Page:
Dr. Rachel Naomi Remen who I felt honored to be in her presence quietly and with great love and compassion shared with us the thought that sign language is more than words, it’s a whole body experience. She then shared and taught us in sign language a small recipe e could carry with us that loving ourselves is important as well.

Trillium closed the service with a song from South Africa about Peace and their last piece called “Here Is My Home.” I think we could have listened to them all night and it was a while before people wanted to leave. The most beautiful thing I heard after the service was someone expressing the celebration filled them up again and that if you missed it, you may have missed one of the best sessions of the day. I was in total agreement. I am glad this was included in the program.

What children learn about death

I had not originally thought to attend this seminar, but my NP colleague had expressed an interest in attending this session. Mostly because some of the patients we are seeing now are younger with children and ask for how to explain death to their children. Is there a good resource?

What a great presentation of the films children see and the depiction of death. A couple of facts that were stunning to note were that in the films presented, characters mostly die by falling. Check it out,: Lion King, Snow White, Beauty and the Beast to name a couple. The music in the films also sets the tone for the film as well. The music can change the moods as we move through a movie, often not needing words at all. Remember the scene in Bambi? Go back and as your watching this, listen as well.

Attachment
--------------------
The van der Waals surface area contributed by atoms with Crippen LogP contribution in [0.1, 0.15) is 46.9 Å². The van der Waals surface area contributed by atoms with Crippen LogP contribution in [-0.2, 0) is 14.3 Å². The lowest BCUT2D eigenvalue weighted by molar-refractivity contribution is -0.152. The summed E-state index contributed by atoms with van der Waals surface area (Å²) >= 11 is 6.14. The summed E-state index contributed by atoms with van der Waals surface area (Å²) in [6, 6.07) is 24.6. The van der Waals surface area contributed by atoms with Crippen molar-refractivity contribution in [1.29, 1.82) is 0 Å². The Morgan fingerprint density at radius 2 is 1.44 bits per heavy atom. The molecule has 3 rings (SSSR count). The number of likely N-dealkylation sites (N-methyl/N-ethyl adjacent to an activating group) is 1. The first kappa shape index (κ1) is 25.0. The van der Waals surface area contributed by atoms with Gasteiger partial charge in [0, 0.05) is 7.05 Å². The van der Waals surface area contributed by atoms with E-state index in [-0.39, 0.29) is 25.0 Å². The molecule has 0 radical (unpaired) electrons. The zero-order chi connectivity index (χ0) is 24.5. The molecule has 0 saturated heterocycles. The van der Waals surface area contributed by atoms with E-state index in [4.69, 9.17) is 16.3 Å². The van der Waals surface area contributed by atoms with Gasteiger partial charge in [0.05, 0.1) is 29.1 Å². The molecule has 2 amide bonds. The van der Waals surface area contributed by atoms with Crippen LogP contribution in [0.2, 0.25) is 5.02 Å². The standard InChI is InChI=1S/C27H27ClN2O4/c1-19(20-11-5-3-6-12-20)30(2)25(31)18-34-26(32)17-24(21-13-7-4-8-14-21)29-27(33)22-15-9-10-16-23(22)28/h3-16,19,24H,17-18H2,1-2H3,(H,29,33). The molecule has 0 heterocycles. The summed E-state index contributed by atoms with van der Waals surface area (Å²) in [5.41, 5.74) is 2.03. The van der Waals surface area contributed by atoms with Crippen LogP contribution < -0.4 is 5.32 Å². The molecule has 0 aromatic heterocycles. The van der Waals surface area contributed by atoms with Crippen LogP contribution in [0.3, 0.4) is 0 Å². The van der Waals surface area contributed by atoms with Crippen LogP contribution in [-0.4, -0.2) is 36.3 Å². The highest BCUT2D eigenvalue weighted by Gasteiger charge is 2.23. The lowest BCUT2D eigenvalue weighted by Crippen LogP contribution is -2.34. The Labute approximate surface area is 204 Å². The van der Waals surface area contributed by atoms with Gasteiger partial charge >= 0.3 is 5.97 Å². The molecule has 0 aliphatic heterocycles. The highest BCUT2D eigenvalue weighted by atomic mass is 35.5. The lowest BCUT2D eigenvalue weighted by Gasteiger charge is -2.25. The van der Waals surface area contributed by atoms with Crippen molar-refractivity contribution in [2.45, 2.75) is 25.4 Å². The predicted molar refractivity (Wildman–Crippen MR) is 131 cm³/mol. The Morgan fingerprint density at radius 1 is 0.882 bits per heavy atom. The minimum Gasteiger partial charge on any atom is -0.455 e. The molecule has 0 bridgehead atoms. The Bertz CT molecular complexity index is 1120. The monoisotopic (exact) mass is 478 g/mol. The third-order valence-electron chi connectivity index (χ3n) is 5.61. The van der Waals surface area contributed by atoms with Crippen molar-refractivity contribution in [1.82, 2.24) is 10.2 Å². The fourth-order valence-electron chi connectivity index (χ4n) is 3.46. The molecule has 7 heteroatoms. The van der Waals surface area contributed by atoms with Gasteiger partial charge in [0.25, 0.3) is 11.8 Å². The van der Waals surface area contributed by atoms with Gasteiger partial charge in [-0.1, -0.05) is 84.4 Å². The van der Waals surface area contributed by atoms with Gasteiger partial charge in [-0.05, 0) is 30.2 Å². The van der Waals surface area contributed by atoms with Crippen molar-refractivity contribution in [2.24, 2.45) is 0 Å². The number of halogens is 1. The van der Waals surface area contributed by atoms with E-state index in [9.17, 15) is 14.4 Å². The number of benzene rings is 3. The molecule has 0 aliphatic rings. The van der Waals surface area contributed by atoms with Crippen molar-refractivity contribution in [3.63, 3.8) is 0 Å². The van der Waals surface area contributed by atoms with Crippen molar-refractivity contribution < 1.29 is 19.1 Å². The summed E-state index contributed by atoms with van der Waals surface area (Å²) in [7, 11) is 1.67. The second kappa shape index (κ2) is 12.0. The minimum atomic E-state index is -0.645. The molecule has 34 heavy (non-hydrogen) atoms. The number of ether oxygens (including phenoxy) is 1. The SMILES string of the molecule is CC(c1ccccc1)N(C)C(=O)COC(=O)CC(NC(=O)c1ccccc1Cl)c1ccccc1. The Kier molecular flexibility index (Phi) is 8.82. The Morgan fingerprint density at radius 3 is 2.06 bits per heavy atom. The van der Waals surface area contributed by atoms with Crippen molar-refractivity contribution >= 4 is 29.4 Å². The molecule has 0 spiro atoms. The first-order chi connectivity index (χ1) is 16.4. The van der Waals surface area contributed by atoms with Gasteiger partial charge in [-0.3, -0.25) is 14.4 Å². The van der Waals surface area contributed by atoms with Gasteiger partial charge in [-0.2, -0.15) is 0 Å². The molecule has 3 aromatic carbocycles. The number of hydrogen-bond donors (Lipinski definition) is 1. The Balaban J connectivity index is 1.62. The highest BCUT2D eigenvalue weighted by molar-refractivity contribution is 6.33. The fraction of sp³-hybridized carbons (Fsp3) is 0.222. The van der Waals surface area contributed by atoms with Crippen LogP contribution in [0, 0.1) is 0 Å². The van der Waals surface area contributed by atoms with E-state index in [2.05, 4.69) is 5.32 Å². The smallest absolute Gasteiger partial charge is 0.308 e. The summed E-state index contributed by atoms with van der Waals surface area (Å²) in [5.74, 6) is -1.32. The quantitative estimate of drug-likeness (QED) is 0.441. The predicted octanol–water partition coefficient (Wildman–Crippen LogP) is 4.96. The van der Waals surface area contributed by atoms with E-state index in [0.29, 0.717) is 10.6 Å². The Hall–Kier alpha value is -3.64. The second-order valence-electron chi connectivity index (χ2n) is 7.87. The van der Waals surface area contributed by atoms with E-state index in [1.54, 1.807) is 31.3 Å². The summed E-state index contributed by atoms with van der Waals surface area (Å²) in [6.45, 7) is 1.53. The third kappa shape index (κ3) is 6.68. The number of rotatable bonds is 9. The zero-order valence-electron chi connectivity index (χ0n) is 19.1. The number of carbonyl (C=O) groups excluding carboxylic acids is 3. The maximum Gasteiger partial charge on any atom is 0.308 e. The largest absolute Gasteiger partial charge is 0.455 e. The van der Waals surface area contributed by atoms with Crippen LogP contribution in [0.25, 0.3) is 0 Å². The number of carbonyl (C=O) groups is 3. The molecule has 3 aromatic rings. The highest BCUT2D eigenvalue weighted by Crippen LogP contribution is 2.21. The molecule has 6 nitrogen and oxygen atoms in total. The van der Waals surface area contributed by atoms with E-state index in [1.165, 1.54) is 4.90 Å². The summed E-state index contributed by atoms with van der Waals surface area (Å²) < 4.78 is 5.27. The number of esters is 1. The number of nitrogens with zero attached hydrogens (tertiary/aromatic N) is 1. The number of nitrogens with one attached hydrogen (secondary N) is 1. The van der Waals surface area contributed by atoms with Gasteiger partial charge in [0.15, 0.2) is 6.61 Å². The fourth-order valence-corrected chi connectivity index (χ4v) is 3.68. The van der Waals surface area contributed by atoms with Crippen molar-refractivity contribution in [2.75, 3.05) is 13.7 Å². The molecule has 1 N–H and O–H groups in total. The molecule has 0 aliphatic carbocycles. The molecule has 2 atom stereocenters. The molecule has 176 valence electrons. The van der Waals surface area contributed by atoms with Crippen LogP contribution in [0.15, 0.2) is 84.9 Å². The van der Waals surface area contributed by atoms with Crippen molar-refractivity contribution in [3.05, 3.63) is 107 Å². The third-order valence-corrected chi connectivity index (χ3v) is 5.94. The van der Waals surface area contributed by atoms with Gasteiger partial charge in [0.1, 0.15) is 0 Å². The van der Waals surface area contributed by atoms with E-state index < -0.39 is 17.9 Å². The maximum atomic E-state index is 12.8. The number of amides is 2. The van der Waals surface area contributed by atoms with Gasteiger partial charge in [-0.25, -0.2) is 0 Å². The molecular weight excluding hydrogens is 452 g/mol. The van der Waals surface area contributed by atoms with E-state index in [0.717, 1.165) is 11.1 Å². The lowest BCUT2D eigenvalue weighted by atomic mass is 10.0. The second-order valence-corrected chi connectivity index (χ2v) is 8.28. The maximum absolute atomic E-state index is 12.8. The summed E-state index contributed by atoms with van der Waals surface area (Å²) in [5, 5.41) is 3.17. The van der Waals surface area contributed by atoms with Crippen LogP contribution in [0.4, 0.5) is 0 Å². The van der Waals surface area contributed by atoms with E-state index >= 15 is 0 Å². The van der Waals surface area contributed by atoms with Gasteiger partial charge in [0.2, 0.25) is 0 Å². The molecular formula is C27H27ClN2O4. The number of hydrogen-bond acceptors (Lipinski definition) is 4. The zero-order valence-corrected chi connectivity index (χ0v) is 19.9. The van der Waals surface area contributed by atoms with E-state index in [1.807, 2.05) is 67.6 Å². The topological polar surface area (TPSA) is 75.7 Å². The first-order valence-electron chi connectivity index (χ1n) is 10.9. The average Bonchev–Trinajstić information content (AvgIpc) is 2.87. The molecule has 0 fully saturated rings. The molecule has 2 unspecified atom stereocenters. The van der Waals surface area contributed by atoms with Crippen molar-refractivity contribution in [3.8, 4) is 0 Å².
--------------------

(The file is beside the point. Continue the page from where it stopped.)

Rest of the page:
The presenter Marianne Matzo was playful as well as expressive in her own experiences as a child growing up and the impact these films had on her.

Many people I spoke with after her presentation shared their excitement of her presentation style which included humor, fact and film clips. It was a pleasant change from the intellectual presentations (no tomatoes please because we need them as well) and her slides were filled with color and whimsy. I would like to see a few more presentations like this in the upcoming conferences. Thanks Marianne.

Just Being

Makowski and Epstein presented a wonderful explanation of the differences between mindfulness and mindlessness.
Mindfulness is purposeful with attention to one’s own mutual process during every day work with the goal of practicing clarity and compassion. I have to admit that being present totally takes a lot of work some days and the component of clarity sometimes comes after careful reflection. They talked about “attentive observation, critical curiosity and a beginner’s mind which is always open to the possibilities” as a great way to enter each conversation and meeting we have with our patient’s and their families. I found this reassuring because every meeting to me should not be a continuation of the ones before but a new story never told before because each person we encounter is unique.